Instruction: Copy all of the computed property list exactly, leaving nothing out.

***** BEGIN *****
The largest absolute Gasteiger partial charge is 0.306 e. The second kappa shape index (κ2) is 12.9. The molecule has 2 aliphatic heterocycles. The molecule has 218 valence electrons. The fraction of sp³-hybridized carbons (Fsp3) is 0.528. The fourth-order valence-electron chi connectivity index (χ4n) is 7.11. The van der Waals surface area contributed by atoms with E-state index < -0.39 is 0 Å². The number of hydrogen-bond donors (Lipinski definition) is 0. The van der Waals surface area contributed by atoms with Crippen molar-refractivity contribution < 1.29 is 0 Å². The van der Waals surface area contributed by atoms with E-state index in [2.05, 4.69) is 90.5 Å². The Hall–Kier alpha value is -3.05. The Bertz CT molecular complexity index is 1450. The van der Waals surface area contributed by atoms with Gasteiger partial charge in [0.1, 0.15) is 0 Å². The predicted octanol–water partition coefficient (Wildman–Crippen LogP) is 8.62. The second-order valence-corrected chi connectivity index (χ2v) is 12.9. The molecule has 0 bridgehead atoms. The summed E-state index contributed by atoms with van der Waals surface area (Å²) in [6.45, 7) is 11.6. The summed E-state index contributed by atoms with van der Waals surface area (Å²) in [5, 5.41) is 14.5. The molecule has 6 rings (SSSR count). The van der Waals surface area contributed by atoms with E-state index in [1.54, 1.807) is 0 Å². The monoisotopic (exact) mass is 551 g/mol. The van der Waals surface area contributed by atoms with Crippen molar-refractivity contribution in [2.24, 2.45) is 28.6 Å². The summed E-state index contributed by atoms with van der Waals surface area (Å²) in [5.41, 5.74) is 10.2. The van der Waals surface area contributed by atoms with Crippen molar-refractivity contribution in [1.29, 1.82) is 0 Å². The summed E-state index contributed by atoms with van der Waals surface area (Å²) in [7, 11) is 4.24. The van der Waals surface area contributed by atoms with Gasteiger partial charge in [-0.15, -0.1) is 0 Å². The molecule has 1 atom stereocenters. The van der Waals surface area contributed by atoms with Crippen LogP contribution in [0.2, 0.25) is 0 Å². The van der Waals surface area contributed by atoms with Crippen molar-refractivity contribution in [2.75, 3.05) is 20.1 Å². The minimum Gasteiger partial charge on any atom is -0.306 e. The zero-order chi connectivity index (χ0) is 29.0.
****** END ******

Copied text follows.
The largest absolute Gasteiger partial charge is 0.306 e. The second kappa shape index (κ2) is 12.9. The molecule has 2 aliphatic heterocycles. The molecule has 218 valence electrons. The fraction of sp³-hybridized carbons (Fsp3) is 0.528. The fourth-order valence-electron chi connectivity index (χ4n) is 7.11. The van der Waals surface area contributed by atoms with E-state index < -0.39 is 0 Å². The number of hydrogen-bond donors (Lipinski definition) is 0. The van der Waals surface area contributed by atoms with Crippen molar-refractivity contribution < 1.29 is 0 Å². The van der Waals surface area contributed by atoms with E-state index in [2.05, 4.69) is 90.5 Å². The Hall–Kier alpha value is -3.05. The Bertz CT molecular complexity index is 1450. The van der Waals surface area contributed by atoms with Gasteiger partial charge in [0.1, 0.15) is 0 Å². The predicted octanol–water partition coefficient (Wildman–Crippen LogP) is 8.62. The second-order valence-corrected chi connectivity index (χ2v) is 12.9. The molecule has 0 bridgehead atoms. The summed E-state index contributed by atoms with van der Waals surface area (Å²) in [6.45, 7) is 11.6. The summed E-state index contributed by atoms with van der Waals surface area (Å²) in [5, 5.41) is 14.5. The molecule has 6 rings (SSSR count). The van der Waals surface area contributed by atoms with E-state index in [1.54, 1.807) is 0 Å². The monoisotopic (exact) mass is 551 g/mol. The van der Waals surface area contributed by atoms with Crippen molar-refractivity contribution in [2.24, 2.45) is 28.6 Å². The summed E-state index contributed by atoms with van der Waals surface area (Å²) in [5.41, 5.74) is 10.2. The van der Waals surface area contributed by atoms with Crippen molar-refractivity contribution in [1.29, 1.82) is 0 Å². The summed E-state index contributed by atoms with van der Waals surface area (Å²) in [7, 11) is 4.24. The van der Waals surface area contributed by atoms with Gasteiger partial charge in [-0.15, -0.1) is 0 Å². The molecule has 1 atom stereocenters. The van der Waals surface area contributed by atoms with Crippen LogP contribution in [0.2, 0.25) is 0 Å². The van der Waals surface area contributed by atoms with Crippen molar-refractivity contribution in [2.75, 3.05) is 20.1 Å². The minimum Gasteiger partial charge on any atom is -0.306 e. The zero-order chi connectivity index (χ0) is 29.0.